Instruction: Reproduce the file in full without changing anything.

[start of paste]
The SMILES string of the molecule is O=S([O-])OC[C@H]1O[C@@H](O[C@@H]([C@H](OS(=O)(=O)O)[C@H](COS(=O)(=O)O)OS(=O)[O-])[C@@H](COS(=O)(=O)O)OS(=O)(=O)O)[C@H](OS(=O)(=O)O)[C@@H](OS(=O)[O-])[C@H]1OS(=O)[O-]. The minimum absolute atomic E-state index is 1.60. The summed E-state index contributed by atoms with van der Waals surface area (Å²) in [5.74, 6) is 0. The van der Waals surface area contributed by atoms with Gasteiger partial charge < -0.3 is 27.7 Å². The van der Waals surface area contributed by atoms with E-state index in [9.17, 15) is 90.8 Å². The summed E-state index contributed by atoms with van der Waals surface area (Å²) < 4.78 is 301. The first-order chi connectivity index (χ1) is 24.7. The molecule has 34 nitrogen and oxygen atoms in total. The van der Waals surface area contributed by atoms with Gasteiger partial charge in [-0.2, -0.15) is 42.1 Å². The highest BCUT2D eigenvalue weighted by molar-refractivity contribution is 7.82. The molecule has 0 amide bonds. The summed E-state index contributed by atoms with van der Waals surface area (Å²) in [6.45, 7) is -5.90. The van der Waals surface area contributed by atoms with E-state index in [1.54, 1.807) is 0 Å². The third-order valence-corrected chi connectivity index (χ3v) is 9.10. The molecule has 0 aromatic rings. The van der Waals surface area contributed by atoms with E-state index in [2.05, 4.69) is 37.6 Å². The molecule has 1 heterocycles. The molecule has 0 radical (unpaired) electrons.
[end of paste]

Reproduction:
The SMILES string of the molecule is O=S([O-])OC[C@H]1O[C@@H](O[C@@H]([C@H](OS(=O)(=O)O)[C@H](COS(=O)(=O)O)OS(=O)[O-])[C@@H](COS(=O)(=O)O)OS(=O)(=O)O)[C@H](OS(=O)(=O)O)[C@@H](OS(=O)[O-])[C@H]1OS(=O)[O-]. The minimum absolute atomic E-state index is 1.60. The summed E-state index contributed by atoms with van der Waals surface area (Å²) in [5.74, 6) is 0. The van der Waals surface area contributed by atoms with Gasteiger partial charge < -0.3 is 27.7 Å². The van der Waals surface area contributed by atoms with E-state index in [9.17, 15) is 90.8 Å². The summed E-state index contributed by atoms with van der Waals surface area (Å²) < 4.78 is 301. The first-order chi connectivity index (χ1) is 24.7. The molecule has 34 nitrogen and oxygen atoms in total. The van der Waals surface area contributed by atoms with Gasteiger partial charge in [-0.2, -0.15) is 42.1 Å². The highest BCUT2D eigenvalue weighted by molar-refractivity contribution is 7.82. The molecule has 0 amide bonds. The summed E-state index contributed by atoms with van der Waals surface area (Å²) in [6.45, 7) is -5.90. The van der Waals surface area contributed by atoms with E-state index in [1.54, 1.807) is 0 Å². The third-order valence-corrected chi connectivity index (χ3v) is 9.10. The molecule has 0 aromatic rings. The van der Waals surface area contributed by atoms with E-state index in [2.05, 4.69) is 37.6 Å². The molecule has 1 heterocycles. The molecule has 0 radical (unpaired) electrons.